It was 20 years ago today (Nov. 24) that rock 'n' roll tragically lost one of its finest frontman of all time when Freddie Mercury passed away at the age of 45. The Queen singer died of bronchopneumonia brought on by AIDS less than one day after finally publicly acknowledging he had the disease.

Formed by Mercury, guitarist Brian May and drummer Roger Taylor from the ashes of a band called Smile in 1971 in London, Queen would go on to release 15 studio albums, selling more than 300 million copies worldwide and scoring nine Top 20 U.S. hit singles in the process.

Mercury is remembered for his flamboyant stage persona, for his four-octave vocal range and as a major songwriting force in the band, single-handedly penning Queen classics like 'Bohemian Rhapsody,' 'Killer Queen,' 'Crazy Little Thing Called Love' and 'We Are the Champions.'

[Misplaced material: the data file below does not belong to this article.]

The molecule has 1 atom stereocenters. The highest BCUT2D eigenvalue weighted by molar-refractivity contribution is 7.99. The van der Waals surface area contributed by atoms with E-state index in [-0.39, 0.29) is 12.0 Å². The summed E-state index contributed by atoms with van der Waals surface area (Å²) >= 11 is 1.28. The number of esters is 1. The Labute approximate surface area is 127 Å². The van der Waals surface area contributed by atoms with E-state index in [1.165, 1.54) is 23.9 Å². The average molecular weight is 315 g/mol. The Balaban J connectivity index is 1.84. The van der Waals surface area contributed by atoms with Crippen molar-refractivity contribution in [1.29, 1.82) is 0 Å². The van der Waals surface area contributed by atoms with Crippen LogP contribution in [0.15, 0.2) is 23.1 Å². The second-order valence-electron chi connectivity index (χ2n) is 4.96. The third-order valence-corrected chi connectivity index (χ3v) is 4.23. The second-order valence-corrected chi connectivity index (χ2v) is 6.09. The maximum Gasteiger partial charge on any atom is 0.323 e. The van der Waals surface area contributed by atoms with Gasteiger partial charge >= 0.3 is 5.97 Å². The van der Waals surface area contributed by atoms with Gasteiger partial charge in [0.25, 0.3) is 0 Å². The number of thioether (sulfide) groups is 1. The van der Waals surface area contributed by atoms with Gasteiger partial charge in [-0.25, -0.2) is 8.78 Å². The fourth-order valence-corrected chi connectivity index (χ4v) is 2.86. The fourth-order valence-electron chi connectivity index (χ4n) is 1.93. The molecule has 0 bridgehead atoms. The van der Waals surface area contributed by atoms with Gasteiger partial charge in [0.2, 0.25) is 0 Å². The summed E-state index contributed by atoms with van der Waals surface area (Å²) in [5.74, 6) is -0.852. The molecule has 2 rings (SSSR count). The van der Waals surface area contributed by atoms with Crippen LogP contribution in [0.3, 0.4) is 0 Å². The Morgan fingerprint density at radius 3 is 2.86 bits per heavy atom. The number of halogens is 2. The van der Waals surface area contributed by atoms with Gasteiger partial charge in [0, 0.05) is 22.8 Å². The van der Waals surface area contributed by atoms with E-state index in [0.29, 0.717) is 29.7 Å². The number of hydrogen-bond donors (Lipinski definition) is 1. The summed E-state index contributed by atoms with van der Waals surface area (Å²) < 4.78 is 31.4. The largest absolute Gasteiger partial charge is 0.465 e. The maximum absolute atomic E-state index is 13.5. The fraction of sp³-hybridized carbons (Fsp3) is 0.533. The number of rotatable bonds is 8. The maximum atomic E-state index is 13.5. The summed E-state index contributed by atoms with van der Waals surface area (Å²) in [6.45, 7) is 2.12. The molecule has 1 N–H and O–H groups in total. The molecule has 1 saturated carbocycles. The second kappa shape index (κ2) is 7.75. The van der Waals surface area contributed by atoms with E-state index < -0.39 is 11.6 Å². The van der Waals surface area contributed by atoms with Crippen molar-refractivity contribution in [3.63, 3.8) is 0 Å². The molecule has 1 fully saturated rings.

Interest in the band has remained high since his death. The musical 'We Will Rock You,' which launched in 2002, has been a massive hit, with sold-out shows still running in London and a touring version hitting everywhere from Australia and Japan, to Europe, South Africa and Las Vegas here in the States.

Film producer Graham King has a Mercury biopic in the works and plans to start shooting next year. The flick will star 'Borat' creator Sacha Baron Cohen as the Queen star.

Guitarist Brian May remembered Mercury on what would have been his 65 birthday in September. "Even though physically he is not here, his presence seems more potent than ever," May wrote in a Twitter post. "He will always epitomize the perfect frontman -- the consummate channel of communication between a band and an audience."

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